For example, a doula’s services could have really benefited a couple who recently came to UT Southwestern. Their twins were colicky, and considering the typical sleep deprivation new parents experience with just one baby, these young parents were stressed to the max. A doula could have helped them with caring for the newborns, late-night feedings, and more, allowing the parents to get some much-needed sleep and downtime.
If this sounds like something that could help you, check with your insurance company about coverage. You might have to pay out of pocket, but it also might be worth it to keep your energy up and your stress levels in check.
Pets are important members of your family, and you don’t want to neglect them. However, it can be easy to forget to clean the litter box or to skip walks when your focus is on the new baby.
If possible, get your pets’ routine veterinary appointments taken care of before the baby arrives. Believe it or not, running around town with a growing belly might be preferable to hauling the pet and the newborn from point A to points B, C, and D. You also might want to reach out to friends, family members, or pet daycare organizations that can help with grooming, socializing, exercise, and feeding or hygiene.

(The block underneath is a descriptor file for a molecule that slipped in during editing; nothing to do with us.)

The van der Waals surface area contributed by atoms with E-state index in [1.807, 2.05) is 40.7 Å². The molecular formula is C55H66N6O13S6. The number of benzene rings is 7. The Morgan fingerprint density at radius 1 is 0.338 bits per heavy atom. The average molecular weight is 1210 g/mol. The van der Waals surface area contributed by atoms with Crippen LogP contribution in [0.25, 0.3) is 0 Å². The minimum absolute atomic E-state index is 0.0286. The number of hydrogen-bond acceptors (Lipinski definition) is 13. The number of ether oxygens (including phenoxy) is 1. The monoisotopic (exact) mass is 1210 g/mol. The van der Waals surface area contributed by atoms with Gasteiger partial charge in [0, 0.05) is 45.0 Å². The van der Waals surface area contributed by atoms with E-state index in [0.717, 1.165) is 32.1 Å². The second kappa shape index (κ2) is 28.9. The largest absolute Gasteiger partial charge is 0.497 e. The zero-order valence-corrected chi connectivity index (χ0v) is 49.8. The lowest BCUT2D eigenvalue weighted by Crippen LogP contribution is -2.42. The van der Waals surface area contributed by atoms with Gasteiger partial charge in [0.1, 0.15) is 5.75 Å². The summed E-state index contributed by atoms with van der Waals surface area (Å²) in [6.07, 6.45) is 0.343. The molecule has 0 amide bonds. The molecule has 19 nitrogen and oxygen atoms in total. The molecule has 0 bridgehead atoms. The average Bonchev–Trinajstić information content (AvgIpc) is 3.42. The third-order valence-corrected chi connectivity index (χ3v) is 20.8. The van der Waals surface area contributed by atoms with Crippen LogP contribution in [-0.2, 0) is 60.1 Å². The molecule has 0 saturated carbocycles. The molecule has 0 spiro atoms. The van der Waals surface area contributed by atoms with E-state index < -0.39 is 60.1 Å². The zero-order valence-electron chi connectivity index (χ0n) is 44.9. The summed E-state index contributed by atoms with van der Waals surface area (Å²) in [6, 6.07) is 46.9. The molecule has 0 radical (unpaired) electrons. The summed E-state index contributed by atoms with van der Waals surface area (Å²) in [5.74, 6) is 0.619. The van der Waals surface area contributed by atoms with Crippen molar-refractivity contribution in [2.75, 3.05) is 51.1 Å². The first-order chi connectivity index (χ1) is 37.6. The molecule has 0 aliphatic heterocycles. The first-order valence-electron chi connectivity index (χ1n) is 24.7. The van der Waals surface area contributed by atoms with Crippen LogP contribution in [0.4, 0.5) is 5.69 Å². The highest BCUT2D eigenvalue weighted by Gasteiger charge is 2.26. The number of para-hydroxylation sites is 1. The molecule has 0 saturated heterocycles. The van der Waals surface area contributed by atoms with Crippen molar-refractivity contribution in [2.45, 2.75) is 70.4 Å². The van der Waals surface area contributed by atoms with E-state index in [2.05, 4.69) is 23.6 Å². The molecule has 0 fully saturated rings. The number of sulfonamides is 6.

Moms and babies should have several checkups in the weeks and months after delivery. Knowing ahead of time that your vehicle or other transportation plan is secure can give you peace of mind. Is your car inspection due, or is your registration going to expire in the next couple months? Schedule a trip to the mechanic and renew your tags early if you can to avoid having to haul the baby all over town for these errands.
Groceries and dining
Healthy eating after the baby is born will benefit the family by providing immune support and energy, as well as nutrients for the baby if you choose to breastfeed. But grocery shopping with a newborn can be exhausting.